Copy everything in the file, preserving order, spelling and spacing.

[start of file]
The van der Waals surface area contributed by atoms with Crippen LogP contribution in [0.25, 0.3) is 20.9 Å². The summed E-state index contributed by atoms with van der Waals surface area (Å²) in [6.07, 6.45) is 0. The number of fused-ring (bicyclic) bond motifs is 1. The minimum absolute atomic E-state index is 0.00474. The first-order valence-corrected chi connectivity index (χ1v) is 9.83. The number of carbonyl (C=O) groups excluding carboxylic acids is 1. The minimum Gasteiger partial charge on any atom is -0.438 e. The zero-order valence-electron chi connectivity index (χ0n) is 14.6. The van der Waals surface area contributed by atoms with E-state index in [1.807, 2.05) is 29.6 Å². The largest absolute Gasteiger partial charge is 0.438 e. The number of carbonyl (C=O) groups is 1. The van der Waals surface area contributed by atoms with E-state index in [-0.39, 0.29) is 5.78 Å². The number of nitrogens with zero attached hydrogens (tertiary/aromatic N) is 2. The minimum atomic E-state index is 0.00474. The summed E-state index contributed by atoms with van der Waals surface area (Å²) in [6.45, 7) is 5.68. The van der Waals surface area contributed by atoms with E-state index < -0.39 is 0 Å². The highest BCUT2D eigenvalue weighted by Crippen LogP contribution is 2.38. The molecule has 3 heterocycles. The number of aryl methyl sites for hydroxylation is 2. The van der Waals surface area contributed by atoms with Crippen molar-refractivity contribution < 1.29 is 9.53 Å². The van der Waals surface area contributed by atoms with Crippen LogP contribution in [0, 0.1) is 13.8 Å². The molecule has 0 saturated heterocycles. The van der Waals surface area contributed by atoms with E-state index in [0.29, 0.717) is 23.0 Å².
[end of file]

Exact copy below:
The van der Waals surface area contributed by atoms with Crippen LogP contribution in [0.25, 0.3) is 20.9 Å². The summed E-state index contributed by atoms with van der Waals surface area (Å²) in [6.07, 6.45) is 0. The number of fused-ring (bicyclic) bond motifs is 1. The minimum absolute atomic E-state index is 0.00474. The first-order valence-corrected chi connectivity index (χ1v) is 9.83. The number of carbonyl (C=O) groups excluding carboxylic acids is 1. The minimum Gasteiger partial charge on any atom is -0.438 e. The zero-order valence-electron chi connectivity index (χ0n) is 14.6. The van der Waals surface area contributed by atoms with E-state index in [1.807, 2.05) is 29.6 Å². The largest absolute Gasteiger partial charge is 0.438 e. The number of carbonyl (C=O) groups is 1. The van der Waals surface area contributed by atoms with E-state index in [-0.39, 0.29) is 5.78 Å². The number of nitrogens with zero attached hydrogens (tertiary/aromatic N) is 2. The minimum atomic E-state index is 0.00474. The summed E-state index contributed by atoms with van der Waals surface area (Å²) in [6.45, 7) is 5.68. The van der Waals surface area contributed by atoms with E-state index < -0.39 is 0 Å². The highest BCUT2D eigenvalue weighted by Crippen LogP contribution is 2.38. The molecule has 3 heterocycles. The number of aryl methyl sites for hydroxylation is 2. The van der Waals surface area contributed by atoms with Crippen molar-refractivity contribution < 1.29 is 9.53 Å². The van der Waals surface area contributed by atoms with Crippen LogP contribution in [0, 0.1) is 13.8 Å². The molecule has 0 saturated heterocycles. The van der Waals surface area contributed by atoms with E-state index in [0.29, 0.717) is 23.0 Å².